You're in contact again? "We've started talking to each other again. We've actually lost a lot of family members over the year, so there's a general sense of not wanting to waste time any more. Life is too short for all this bullshit. You know, put our pride aside and pulled together a little bit. That sense of pulling together is something that runs through this band, we're such a tight unit. We're not doing this as a chase for fame, we're passionate about what we do and sometimes we have to pull together to keep everything working. So there's a lots of different senses of trying to reach for something a bit more hopeful and solid [on the album]."
Is the idea of applying Wolf's Law to relationships then a positive message - you can emerge stronger - or negative? The stress will come... "There's lots of moments on the album where we don't feel reconciled, you can hear the tension, but maybe the frustration on this album has shifted to observational elements rather than the personal sense. A songs like Tendons is a very poignant love song, it's a song again about pulling together and the exceptional friendship that Rhydian [Dafydd, bassist] and I have. We're so close, but it's also how the lifestyle of the band and the music - all the things that brought us together - are also the things that have taken away our relationship. In almost every song there's a reach for something positive, grabbing the moment, but at the same time the realisation that life is a bit cruel."
After the stress, do you feel stronger? "Erm, [laughs] We all have idiosyncratic personalities in the band and mine is I have extreme highs and extreme lows [laughs] which is fine. It's not a bad way of living your life because you feel the moments whether they're good or bad. It's better than riding an easy straight line."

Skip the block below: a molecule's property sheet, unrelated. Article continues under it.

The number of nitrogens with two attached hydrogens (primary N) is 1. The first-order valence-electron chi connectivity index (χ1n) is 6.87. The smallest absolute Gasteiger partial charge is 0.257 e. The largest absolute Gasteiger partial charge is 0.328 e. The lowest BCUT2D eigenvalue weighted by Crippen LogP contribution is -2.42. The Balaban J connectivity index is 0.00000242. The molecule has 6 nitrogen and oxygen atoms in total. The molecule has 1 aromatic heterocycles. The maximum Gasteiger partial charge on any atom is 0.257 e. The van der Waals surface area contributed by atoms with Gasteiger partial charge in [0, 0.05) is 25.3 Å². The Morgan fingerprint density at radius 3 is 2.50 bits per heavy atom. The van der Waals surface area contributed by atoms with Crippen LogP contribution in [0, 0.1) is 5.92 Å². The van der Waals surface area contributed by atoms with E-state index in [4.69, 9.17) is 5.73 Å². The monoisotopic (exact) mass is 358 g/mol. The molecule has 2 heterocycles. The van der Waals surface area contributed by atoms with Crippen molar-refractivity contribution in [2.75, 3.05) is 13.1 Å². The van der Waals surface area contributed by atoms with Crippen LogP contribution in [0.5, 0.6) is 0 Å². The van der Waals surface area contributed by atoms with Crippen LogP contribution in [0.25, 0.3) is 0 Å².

You out touring again, are you looking forward to that? "The tours are back to back, the calendar looks a little bit fucking scary! [laughs] We're really excited. It's an exciting period to feel how the new songs are fitting in the set. We can sense the growth to the band. It's not something we dwell on, we're not consciously always pushing ourselves to grow, it has to be a natural process, but it's a nice feeling when you realised you've challenged yourself and you've come through. There's a lot going on really. We're half through finishing a Welsh EP that we've been working on forever! We keep getting side-tracked!"
And of course while you're on the road you might come across a new inspiration? "You're so hungry for those moments when you out there. You're travelling a lot and you see nothing. So those rare occasions when you get somewhere early and can get out you are really ready to suck it all up are great. You're ready to explore!"
Finally, do you still see Paul Draper from Mansun? He made a guest appearance onstage with you once... "Yeah man! We spoke the other day. We're from the same neck of the woods in North Wales. I was in touch with him when we were recording the drums in London. He came down to the sessions. He does a lot of production work these days. He's a great guy, we love him." Paul Stokes @Stokesie
For more head to Thejoyformidable.com.